Come rain or shine, we dog-lovers are out walking our four-legged friends whatever the weather and most of us say that getting out with our dog is one of the great pleasures of dog ownership. So it got us thinking about all the places we love to be with them and why certain places are so special. With this in mind, we asked a few of our staff “Where are your favourite places to take your dog?”
Flood defences in Banbury, Oxfordshire
Vicky Mark, Puppy Co-Ordinator, says “We love to walk at the flood defences in Banbury and take Demo Dogs, Hinton, Thor and retired Demo Dog, Niko with us. We walk along the pathway and through the long grass and then around the lake – taking the opportunity to paddle our feet!”
New areas of the country
Sara Smith, Trainer, has two rescue dogs; Lyla, a Husky x German Shepherd x Alaska Malamute and Billy, an American Bulldog x Boxer. “Because they’re both rescue dogs and have had difficult starts in life, I like taking them to places I know they’ve not experienced before so I can show them bits of the country they’ve missed out on in their previous homes. They just love running around together!”
Anywhere with water to splash in!
When we asked Ella McNulty, North West Regional Instructor, to tell us about her favourite places with her dog, Zip, her first response was, “Oh, I have so many!” Ella says that “as long as Zip has some water to splash about in, she’s happy”
Hardcastle Crags in Hebden Bridge is a National Trust spot with beautiful woodland to explore and an old Mill which has a rather good coffee shop. “Zip particularly likes the river at the bottom of the valley and there are stepping stones which are a favourite with the humans!”
Hollingworth Lake in Littleborough is a Reservoir with swimming opportunities – something that Zip loves. Ella says that “there’s a very good fish and chip shop nearby, making it the perfect place for an evening walk… and a cone of chips!”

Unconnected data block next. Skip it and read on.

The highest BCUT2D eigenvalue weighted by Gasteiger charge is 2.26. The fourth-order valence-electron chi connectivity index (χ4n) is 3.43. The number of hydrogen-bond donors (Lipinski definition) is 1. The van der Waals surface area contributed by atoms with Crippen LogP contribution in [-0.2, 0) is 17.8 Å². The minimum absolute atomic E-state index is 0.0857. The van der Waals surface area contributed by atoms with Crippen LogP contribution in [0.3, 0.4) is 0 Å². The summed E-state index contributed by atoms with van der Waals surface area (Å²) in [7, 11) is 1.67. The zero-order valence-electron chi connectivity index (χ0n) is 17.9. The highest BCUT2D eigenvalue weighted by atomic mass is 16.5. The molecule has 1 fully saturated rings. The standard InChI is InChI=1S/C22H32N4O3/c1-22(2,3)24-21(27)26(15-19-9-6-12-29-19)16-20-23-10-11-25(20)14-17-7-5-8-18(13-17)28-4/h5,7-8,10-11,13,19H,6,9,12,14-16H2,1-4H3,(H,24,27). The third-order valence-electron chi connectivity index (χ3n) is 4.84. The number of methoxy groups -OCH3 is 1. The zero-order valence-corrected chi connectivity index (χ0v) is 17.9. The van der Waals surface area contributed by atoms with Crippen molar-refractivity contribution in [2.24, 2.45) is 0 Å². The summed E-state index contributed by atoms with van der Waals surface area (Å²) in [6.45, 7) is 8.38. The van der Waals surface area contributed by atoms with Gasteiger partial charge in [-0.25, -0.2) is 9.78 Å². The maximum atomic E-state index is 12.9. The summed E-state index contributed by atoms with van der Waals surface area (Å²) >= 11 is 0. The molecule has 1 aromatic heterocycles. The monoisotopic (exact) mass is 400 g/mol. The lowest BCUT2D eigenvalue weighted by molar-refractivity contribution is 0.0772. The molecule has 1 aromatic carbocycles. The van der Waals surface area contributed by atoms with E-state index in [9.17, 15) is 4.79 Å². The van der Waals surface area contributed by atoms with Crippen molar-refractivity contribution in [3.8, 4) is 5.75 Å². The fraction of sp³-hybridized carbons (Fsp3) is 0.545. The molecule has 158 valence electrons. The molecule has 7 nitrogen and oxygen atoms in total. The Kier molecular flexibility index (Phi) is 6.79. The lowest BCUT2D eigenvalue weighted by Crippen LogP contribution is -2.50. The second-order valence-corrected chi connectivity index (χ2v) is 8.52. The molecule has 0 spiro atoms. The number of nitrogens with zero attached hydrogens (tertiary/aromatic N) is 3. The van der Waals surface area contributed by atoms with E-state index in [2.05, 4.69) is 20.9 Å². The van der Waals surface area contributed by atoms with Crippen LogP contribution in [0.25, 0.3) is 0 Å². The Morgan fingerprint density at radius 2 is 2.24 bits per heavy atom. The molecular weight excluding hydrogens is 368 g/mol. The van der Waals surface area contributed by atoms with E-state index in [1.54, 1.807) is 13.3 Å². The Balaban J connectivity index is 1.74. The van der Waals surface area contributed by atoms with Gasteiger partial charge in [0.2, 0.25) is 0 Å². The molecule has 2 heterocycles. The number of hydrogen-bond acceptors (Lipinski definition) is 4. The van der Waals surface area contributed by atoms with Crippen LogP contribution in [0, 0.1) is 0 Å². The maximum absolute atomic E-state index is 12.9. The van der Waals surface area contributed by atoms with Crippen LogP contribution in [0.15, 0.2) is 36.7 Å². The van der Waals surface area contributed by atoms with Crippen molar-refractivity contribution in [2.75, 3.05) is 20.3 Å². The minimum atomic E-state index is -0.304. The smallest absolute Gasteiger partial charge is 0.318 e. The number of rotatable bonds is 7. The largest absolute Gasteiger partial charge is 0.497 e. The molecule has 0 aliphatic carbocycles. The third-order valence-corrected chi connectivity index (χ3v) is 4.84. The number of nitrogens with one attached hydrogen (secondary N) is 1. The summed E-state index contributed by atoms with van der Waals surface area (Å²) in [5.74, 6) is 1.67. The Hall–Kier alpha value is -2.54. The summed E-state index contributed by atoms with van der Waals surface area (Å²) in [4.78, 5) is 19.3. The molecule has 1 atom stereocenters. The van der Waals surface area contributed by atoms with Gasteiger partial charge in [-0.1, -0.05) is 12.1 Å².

Walks along the canal
Alix Davies, North West Regional Fundraiser, loves to spend time with her dogs along the canal in Worsley, Manchester.
“It stretches from Liverpool to Leeds and you meet so many lovely people (and dogs) along the way. The stretch I live by is Bridgewater – a long straight path which is perfect when free-running a dog as you can see for ages”. Pictured is Sparky, a dog that Alix looks after from time to time.
The beaches in Cornwall
“We like taking our dog, Jaydee, to see family in Cornwall,” says Katie Steel, Instructor. “We frequently visit Gwithian beach where Jaydee loves dipping into the rockpools and swimming in the sea. We love it there because there’s so much open space for him to run around and swim – he’s such a water baby!”
Even if you don’t have a dog full-time, a walk enhanced by a dog’s presence is also a wonderful thing…
West Coast of Scotland
Maddy Phelps, Press Officer, says “We go on holiday to an area called Knapdale in Argyll as often as we can and stay in a cottage on a 5,000-acre estate. It’s our version of paradise.
There are many, many plus points for being there but one of the main highlights is that we’re trusted to take one of the estate owners’ dogs out for walks whenever we like. He’s a fox red Labrador called Hector, knows every inch of the estate like the back of his paw and is an utter joy to be around. Truth be told, he takes us for walks! We see all his favourite places and two hours in his company is the best therapy we know”.
Daventry Country Park
Michelle Roberts, Fundraising Administrator, says: “I don’t have my own dog full time but volunteer as a Temporary Boarder at Dogs for Good so, every now and then, I have a four-legged friend to stay. When I do, I like to go to Daventry Country Park; there’s a lovely circular walk around the Reservoir which is enclosed so dogs are safe when they’re off their leads.
There’s also a small café serving tea, coffee, ice-creams etc. which also welcomes dogs on a lead, so that’s a nice place to take a rest after walking”.